An agent representing adverse parties (both the seller and the buyer) in a transaction is rife with pitfalls and ethical questions related to an agent's fiduciary duties, so it's a tricky proposition, but surprisingly, not a totally uncommon one. You need to be aware that by agreeing to dual agency (with a single agent versus a company), you give up your right to the agent's undivided loyalty. A part of an agent's fiduciary duties are to put their clients interests ahead of all others, including their own, but in dual agency, their fiduciary duties are compromised by representing both sides. The age-old question is, How can you possibly represent the best interests of your client faithfully when you represent two separate adverse parties? Essentially, the agent becomes an intermediary in a way. You lose their skill, knowledge and insight to help you make the best decision during the process. While dual agency opens the door to some unethical possibilities, that's not to say that some dual agency transactions don't go through smoothly, without a hitch. Some do, you just need to be aware of the changes in the agents duties to you and of the possible issues surrounding such an arrangement. There's additional risk for everyone involved, including the agent. To avoid this conflict of interest and the inherent risks, many listing agents will refer the buyer side to another agent, so they can perform their duties faithfully and loyally to one particular client. I think most would agree that's the ideal situation.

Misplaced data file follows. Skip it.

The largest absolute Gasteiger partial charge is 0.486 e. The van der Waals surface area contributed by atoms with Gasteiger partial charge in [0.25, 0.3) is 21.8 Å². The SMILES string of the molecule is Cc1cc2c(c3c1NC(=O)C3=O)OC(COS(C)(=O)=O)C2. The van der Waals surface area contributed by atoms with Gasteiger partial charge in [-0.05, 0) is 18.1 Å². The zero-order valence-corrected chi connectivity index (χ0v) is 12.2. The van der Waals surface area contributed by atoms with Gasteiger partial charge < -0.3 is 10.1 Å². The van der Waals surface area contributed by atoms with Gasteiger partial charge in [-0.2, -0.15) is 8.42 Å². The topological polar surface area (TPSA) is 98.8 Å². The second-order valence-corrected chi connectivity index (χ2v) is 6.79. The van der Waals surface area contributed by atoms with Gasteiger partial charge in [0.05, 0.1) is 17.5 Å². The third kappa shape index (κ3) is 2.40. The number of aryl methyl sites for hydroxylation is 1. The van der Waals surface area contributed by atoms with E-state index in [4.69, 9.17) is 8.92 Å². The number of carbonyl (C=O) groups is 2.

If you have any further questions or would like to discuss in detail, give me a call at (415) 847-2845
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